• People who support projects on crowdfunding platforms do not expect a financial return on their investment or an ownership stake in the company. This means you can keep total ownership of your business and use the revenue as you see fit.
  • Crowdfunding platforms have larger user bases, which helps to build momentum and reduces friction on potential investors.


  • A successful crowdfunding campaign takes a lot of time and effort. If you have a weak marketing strategy, you’ll struggle to win supporters.
  • Most crowdfunding platforms charge fees for their services, which means you’ll give part of your fundraising revenue away to the platform.

Option 4: Obtain a Startup Business Loan

A small business loan could be a good option if you need business funding but don’t want to borrow money from friends or manage an extensive advance marketing campaign. You may be able to access startup loans or other options from the Small Business Administration (SBA), such as an SBA microloan, SBA 7(a) loans, and other assistance from the SBA.

To secure a business loan, you’ll need a detailed business plan, a full expense report, a good credit score, and detailed financial projections for five years or more. Without these, you’re unlikely to qualify for a loan. Additionally, if you already have student loans or pre-existing debt, you may be even more unlikely to gain approval for a new loan.

Acquiring a business loan will be much easier with existing cash flow. However, it’s possible to get a loan before launching your product if you make a strong case, have an excellent credit history, and offer some kind of collateral. 

As with any venture that involves borrowing from a credit union bank, or other financial institution, proceed with caution. Defaulting on business lines of credit can have catastrophic long-term effects on your financial health. However, working capital is necessary to get started in any venture, so it may be worth it if everything aligns for you.


  • A business loan can provide access to lots of capital for growth—often considerably more than you may be able to access by bootstrapping or borrowing from friends.
  • A business loan doesn’t require an extensive marketing campaign the way crowdfunding does. It does, however, demand exceptional record-keeping and a stellar business plan.
  • When funding your idea with a business loan, you can keep ownership of the company, plus the revenue above and beyond the loan terms.


  • Business loans are a high-risk strategy. Business failure can hurt your ability to borrow money or start another business in the future.
  • Strict payment windows give you less opportunity to experiment and take risks.
  • Securing a business loan is often a prolonged process that requires a lot of paperwork, all without guaranteeing that you’ll get approved.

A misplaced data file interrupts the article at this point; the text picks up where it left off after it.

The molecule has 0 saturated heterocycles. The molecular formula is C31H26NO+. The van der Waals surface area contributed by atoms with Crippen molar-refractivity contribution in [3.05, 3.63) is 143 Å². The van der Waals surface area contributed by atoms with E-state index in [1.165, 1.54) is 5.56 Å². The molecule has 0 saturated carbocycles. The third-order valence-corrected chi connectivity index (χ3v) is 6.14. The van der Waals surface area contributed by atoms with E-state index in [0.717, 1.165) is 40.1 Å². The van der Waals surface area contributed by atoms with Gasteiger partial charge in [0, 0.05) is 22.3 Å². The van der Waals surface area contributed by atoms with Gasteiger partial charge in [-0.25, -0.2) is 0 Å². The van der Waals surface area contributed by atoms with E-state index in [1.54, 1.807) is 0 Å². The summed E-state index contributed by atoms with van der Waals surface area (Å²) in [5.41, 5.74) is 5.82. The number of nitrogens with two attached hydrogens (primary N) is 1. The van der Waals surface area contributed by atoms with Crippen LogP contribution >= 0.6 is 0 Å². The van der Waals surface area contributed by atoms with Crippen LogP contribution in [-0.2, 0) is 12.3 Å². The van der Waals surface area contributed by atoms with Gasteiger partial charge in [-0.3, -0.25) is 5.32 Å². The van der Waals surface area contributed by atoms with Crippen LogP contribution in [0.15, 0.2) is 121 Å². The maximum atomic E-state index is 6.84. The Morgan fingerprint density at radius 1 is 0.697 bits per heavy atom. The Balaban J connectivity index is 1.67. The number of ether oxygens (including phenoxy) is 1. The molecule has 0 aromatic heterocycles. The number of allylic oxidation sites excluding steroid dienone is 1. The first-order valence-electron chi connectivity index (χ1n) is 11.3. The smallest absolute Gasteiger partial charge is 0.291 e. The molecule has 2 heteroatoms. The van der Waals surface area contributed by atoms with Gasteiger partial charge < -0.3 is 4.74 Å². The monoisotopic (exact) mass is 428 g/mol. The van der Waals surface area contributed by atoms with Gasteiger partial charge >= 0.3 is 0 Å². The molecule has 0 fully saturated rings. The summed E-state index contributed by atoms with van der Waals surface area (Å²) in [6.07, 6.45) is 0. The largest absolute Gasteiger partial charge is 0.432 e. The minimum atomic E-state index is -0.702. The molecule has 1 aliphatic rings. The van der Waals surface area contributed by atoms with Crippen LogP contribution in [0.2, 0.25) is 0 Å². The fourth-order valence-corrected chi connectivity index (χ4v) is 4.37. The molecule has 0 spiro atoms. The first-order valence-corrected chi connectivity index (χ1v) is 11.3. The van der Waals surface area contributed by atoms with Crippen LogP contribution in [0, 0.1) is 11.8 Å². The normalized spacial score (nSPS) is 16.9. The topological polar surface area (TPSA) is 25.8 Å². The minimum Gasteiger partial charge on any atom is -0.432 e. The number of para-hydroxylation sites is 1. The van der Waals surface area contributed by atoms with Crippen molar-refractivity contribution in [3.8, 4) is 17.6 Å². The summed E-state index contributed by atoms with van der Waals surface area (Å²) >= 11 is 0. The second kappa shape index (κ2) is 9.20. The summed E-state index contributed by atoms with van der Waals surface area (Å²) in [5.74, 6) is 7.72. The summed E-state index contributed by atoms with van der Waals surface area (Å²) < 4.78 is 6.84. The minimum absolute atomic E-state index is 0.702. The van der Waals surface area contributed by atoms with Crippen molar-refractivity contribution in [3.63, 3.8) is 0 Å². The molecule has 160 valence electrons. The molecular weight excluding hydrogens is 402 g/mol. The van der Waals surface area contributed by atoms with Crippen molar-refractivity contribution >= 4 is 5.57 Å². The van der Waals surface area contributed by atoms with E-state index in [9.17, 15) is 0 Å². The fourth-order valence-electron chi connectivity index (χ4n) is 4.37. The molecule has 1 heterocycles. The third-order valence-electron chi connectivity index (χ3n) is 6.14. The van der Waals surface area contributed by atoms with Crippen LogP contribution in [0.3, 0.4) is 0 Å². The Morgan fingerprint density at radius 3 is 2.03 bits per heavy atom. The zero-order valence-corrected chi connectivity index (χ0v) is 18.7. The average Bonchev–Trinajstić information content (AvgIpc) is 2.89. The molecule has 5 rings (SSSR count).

Option 5: Find Angel Investors and Venture Capitalists

One of the most advanced and highest-risk ways to raise business funds is negotiating with venture capitalists. Fundraising via venture capital is most suitable for companies with a fast growth trajectory and big plans to innovate industries or upset sectors. Venture capitalists typically aren’t interested in small businesses operated from a person’s home without many employees.

Venture capitalists usually invest in businesses with high potential for fast, explosive growth. They are willing to risk large amounts of funds on projects they believe in, but they typically will only do so in exchange for a share of ownership and a leading role in the business. It’s especially hard to attract venture capitalists if you’ve had less than a year in business.

Venture capital is a high-risk, high-reward option most suitable for an experienced business owner with a bulletproof business plan and a strong team of employees.


  • Venture capital is one of the fastest ways to raise a large amount of money for a business since venture capitalists usually have much liquid cash at all times to invest in golden opportunities.
  • Venture capitalists are often well-connected and highly respected people. If a prominent investor gets involved in your project, word will spread quickly and generate interest in your business.


  • You need a minimum viable product, a detailed business plan, and a strong growth trajectory to secure venture capital.
  • Most venture capitalists will demand an ownership stake in the company and a seat on the board of directors.
  • With a venture capitalist involved in business decisions, you may eventually lose influence over your project –– you could even be ejected from your own company!

Option 6: Explore Flexible Cash Flow Aids For Ecommerce Businesses

One of the best modern funding solutions for growing eCommerce businesses is cash flow acceleration from Payability. Most fund-raising methods are slow and can hold back the growth of your project, but Payability is fast, flexible, and built specifically to help you build a better eCommerce business.

Payability offers two funding solutions for eCommerce sellers. Instant Access provides daily marketplace Payouts for marketplace sellers, which means you no longer have to wait for your funds to clear from your eCommerce sales—get paid as soon as you sell! Instant Advance provides immediate access to up to $250k in growth funds for marketing, research, hiring, or other business needs.


  • Payability offers you the fastest access to eCommerce funding. Payability doesn’t require any lengthy paperwork or credit checks. Apply online with your seller account and get funded in as little as one business day!
  • Payability lets you access your money on your schedule via Instant Transfer, Same Day ACH, or wire.
  • With flexible funding from Payability, you keep total ownership of your company and can use your profits however you see fit.
  • Payability helps you earn more money with up to 2% cash back on every purchase you make with the Payability Seller Card.


  • Payability is built for eCommerce businesses, which isn’t for everyone—yet!
  • Payability requires a history of marketplace sales and good account health, so it isn’t suitable for new eCommerce businesses.

Payability is the best cash flow aid for eCommerce businesses ready to scale. If you’re eager to put your growth plans in action, explore Payability’s flexible eCommerce funding solutions today! 

Alison Sperling
Alison is the Director of Marketing at Payability. She has 10+ years of experience in marketing helping small businesses and startups find new tools to grow their business. Prior to Payability, Alison started the marketing team at Stack Overflow. Alison completed an MBA with a concentration in Finance from Syracuse University in 2011. She volunteers with several cat rescue organizations.